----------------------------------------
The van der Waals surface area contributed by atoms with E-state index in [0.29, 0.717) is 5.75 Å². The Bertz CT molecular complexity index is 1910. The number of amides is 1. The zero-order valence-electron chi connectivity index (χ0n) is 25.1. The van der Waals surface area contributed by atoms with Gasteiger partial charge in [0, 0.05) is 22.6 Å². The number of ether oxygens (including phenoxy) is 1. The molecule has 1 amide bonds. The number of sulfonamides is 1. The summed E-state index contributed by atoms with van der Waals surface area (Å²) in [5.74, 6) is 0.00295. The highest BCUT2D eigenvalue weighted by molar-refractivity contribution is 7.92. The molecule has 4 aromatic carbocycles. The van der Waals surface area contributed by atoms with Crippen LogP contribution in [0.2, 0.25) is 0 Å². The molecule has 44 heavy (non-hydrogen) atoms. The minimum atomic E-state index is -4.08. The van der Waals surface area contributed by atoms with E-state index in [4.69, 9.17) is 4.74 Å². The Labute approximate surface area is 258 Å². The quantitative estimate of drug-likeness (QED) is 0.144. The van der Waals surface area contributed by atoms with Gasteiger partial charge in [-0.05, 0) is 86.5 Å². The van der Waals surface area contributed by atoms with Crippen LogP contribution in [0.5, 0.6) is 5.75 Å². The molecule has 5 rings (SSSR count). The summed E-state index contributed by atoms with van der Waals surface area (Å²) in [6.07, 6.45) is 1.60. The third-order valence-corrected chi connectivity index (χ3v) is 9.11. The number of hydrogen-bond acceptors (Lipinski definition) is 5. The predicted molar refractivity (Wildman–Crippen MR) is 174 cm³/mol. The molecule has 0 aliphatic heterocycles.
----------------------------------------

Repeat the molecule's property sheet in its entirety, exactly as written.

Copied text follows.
The van der Waals surface area contributed by atoms with E-state index in [0.29, 0.717) is 5.75 Å². The Bertz CT molecular complexity index is 1910. The number of amides is 1. The zero-order valence-electron chi connectivity index (χ0n) is 25.1. The van der Waals surface area contributed by atoms with Gasteiger partial charge in [0, 0.05) is 22.6 Å². The number of ether oxygens (including phenoxy) is 1. The molecule has 1 amide bonds. The number of sulfonamides is 1. The summed E-state index contributed by atoms with van der Waals surface area (Å²) in [5.74, 6) is 0.00295. The highest BCUT2D eigenvalue weighted by molar-refractivity contribution is 7.92. The molecule has 4 aromatic carbocycles. The van der Waals surface area contributed by atoms with Crippen LogP contribution in [0.2, 0.25) is 0 Å². The molecule has 44 heavy (non-hydrogen) atoms. The minimum atomic E-state index is -4.08. The van der Waals surface area contributed by atoms with E-state index in [4.69, 9.17) is 4.74 Å². The Labute approximate surface area is 258 Å². The quantitative estimate of drug-likeness (QED) is 0.144. The van der Waals surface area contributed by atoms with Gasteiger partial charge in [-0.05, 0) is 86.5 Å². The van der Waals surface area contributed by atoms with Crippen LogP contribution in [0.5, 0.6) is 5.75 Å². The molecule has 5 rings (SSSR count). The summed E-state index contributed by atoms with van der Waals surface area (Å²) in [6.07, 6.45) is 1.60. The third-order valence-corrected chi connectivity index (χ3v) is 9.11. The number of hydrogen-bond acceptors (Lipinski definition) is 5. The predicted molar refractivity (Wildman–Crippen MR) is 174 cm³/mol. The molecule has 0 aliphatic heterocycles.